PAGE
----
Gratuitous blood, gratuitous nudity, gratuitous sex, and a gratuitous lack of prepositions and pronouns. Ah, another season of Starz's over-the-top gladiator drama 'Spartacus.' For all its sword-wielding and softcore porn sex, somehow 'Spartacus' fits in some intriguing political intrigue. Don't get me wrong. This isn't the type of historical thinky plotting that filled HBO's ' Rome.' Instead it works as an interesting, yet superficial backdrop for the real purpose of 'Spartacus': fitting in as much blood and boobs as possible within an hour of television.
As the previous chapters of 'Spartacus' have played out it's hard not to think of it as an extremely guilty pleasure. I'll admit that on some base level I enjoy the preposterous level of excessive violence and impossible sexual situations. Oh, and then there's the gratuitous (hey there's that word again!) use of slow motion. 'Spartacus' loves slo-mo even more than it loves sex and death, which is probably why every scene containing either sex or death inevitably is presented in slow motion.
'Spartacus: War of the Damned' takes on a heavier political and sociological stance as past seasons. That's not to say one should watch the show's fourth season to bone up (yes, I laughed as I typed that) on one's sociological outlook. I'm just merely stating a fact. See, Spartacus (Liam McIntyre) and his band of blood-thirsty bandits have formed a proper army. Culling Rome of their disgruntled slave population, the ranks of Spartacus' military of swelled. He's laying waste to the Roman countryside and defeating any Roman army that dare stand in his way. Of course there's an endless line of Roman soldiers waiting to meet the cold steel of Spartacus' bloodlust. The slo-mo action scenes play out like a '300' wet dream. Waves of thick red blood bathe the frame as Spartacus pummels his enemies into submission. Everything is going swimmingly for the leader of the rebellion. That is, until he realizes that leading a group of violent thugs thirsty for Roman blood isn't an easy task. Once Spartacus takes hold of a nearby Roman city, bickering and politicking soon take hold. The lofty ideal of "Kill All Romans" is replaced with trying to feed and clothe an army of destitute slaves. All the while trying to fit in the requisite amount of nudity allotted to each episode.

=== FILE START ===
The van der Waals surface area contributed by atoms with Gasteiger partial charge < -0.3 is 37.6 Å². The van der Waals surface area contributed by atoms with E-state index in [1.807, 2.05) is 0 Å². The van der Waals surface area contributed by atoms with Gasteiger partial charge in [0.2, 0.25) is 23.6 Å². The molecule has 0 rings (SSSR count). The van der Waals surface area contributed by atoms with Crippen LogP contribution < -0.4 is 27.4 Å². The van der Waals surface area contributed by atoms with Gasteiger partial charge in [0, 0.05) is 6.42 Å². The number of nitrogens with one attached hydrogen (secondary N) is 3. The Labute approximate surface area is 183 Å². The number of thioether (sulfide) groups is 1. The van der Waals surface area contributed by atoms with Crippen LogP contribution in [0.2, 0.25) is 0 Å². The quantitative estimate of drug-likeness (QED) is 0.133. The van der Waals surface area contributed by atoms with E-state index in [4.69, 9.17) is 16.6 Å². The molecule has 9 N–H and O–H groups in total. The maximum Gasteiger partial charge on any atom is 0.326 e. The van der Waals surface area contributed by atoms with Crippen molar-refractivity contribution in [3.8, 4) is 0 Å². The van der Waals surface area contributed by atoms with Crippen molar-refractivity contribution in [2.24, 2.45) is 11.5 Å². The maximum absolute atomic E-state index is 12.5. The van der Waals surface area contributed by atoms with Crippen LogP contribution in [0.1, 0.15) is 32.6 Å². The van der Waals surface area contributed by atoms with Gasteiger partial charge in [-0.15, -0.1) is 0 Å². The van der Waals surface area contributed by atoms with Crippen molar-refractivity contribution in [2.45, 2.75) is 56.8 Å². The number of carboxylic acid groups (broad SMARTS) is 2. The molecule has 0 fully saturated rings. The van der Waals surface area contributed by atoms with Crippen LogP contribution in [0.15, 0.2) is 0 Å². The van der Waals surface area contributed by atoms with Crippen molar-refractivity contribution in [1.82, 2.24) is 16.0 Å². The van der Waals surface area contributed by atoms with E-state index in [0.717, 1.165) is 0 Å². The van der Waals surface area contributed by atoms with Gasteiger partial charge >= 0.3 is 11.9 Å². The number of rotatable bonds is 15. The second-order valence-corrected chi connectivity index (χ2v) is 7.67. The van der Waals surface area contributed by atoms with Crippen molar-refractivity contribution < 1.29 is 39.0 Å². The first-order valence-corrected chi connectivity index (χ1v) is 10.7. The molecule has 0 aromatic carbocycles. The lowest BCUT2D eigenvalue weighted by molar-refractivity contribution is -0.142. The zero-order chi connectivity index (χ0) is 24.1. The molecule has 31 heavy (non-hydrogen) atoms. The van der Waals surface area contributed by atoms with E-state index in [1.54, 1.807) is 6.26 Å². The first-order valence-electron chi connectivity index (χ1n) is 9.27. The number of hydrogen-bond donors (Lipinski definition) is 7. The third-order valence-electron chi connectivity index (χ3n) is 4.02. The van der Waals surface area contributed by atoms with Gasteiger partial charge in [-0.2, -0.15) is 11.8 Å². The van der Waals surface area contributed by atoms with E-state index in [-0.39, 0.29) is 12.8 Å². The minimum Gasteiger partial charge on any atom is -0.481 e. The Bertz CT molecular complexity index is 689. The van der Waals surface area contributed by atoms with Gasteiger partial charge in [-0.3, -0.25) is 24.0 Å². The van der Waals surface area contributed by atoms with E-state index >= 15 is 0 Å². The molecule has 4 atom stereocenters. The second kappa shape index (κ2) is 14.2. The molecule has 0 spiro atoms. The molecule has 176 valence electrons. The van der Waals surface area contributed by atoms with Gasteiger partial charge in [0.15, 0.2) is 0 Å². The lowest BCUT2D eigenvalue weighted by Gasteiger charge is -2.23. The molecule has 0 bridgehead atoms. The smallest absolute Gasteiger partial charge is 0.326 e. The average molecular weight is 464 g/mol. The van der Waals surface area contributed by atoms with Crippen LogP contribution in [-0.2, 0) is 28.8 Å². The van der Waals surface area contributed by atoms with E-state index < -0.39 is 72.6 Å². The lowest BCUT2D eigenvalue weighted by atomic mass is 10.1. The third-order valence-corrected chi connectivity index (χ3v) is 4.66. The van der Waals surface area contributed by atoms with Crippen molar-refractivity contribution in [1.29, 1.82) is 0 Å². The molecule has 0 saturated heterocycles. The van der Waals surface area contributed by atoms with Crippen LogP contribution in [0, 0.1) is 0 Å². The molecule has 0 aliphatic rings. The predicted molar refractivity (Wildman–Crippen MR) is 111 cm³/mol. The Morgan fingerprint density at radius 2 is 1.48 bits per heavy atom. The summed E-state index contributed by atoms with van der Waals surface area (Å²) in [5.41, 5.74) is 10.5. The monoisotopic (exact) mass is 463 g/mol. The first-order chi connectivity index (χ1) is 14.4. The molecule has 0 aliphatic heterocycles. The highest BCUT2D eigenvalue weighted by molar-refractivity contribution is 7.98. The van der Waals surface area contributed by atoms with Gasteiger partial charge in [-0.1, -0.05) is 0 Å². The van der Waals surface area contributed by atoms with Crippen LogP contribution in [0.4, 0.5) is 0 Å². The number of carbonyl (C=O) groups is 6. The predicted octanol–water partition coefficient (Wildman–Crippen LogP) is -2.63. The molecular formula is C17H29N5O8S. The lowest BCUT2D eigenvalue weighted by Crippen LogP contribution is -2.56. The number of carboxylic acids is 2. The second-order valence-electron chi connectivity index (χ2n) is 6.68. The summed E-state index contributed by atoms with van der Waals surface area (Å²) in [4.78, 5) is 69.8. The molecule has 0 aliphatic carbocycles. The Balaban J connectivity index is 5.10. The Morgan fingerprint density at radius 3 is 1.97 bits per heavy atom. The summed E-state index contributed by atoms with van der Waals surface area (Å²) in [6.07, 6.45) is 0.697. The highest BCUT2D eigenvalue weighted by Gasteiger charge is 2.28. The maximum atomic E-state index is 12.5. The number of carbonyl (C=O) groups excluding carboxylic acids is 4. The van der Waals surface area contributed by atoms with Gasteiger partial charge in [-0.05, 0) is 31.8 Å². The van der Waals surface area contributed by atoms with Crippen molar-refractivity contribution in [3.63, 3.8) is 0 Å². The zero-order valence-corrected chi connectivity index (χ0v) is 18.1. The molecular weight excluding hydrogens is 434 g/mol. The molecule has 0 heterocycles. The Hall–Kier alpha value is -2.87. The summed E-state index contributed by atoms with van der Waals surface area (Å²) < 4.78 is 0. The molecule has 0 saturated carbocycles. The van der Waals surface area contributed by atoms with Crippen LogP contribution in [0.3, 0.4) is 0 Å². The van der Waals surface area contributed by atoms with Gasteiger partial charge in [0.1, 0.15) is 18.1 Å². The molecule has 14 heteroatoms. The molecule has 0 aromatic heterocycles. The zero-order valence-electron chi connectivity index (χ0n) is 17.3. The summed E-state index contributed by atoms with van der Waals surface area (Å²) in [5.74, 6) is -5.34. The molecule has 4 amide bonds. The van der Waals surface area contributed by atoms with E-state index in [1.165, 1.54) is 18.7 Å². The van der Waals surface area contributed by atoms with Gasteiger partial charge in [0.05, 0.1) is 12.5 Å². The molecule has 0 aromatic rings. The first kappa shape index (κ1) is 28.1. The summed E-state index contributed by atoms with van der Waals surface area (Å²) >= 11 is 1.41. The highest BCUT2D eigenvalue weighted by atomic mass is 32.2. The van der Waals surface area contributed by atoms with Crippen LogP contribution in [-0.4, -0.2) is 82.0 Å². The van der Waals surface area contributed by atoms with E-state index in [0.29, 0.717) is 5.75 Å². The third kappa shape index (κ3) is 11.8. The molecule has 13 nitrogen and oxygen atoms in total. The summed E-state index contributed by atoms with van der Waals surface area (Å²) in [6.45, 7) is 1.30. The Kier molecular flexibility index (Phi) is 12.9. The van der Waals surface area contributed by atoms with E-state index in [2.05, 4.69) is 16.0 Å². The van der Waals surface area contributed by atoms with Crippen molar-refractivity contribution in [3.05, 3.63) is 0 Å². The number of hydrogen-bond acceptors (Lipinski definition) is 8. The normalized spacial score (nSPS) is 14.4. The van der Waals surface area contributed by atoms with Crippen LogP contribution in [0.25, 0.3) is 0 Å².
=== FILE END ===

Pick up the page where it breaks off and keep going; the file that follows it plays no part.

As Spartacus marches his own brand of death around the Roman countryside his legend grows to God-like status. While most of Rome fears even the very mention of his name, Marcus Licinius Crassus (Simon Merrells) isn't fazed. The richest man in Rome is also its most cunning. Crassus accepts an invitation to help quell the rebellion. He admires Spartacus' mind for war and relishes in the idea of beating him. A young and deviant Julius Caesar (Todd Lasance) joins Crassus' forces, forming a formidable duo of rippling six-packs.
'Spartacus' has no illusions of being a better show than it is. It knows exactly what it is and revels in it. It gloriously embraces every melodramatic twist and slo-mo foursome. There's something to be admired in how self-aware the show is. Sure, its dialogue is frustratingly devoid of pronouns and prepositions. Yes, the sex scenes are overblown Old World versions of Penthouse letters, but there's an interestingly satisfying aspect to the show.
I don't go out of my way to tune in to new episodes of 'Spartacus' when they air. I don't even seek it out before the Blu-rays come out. However, when the Blu-rays do get released there isn't many shows out there that are more enjoyable to binge-watch.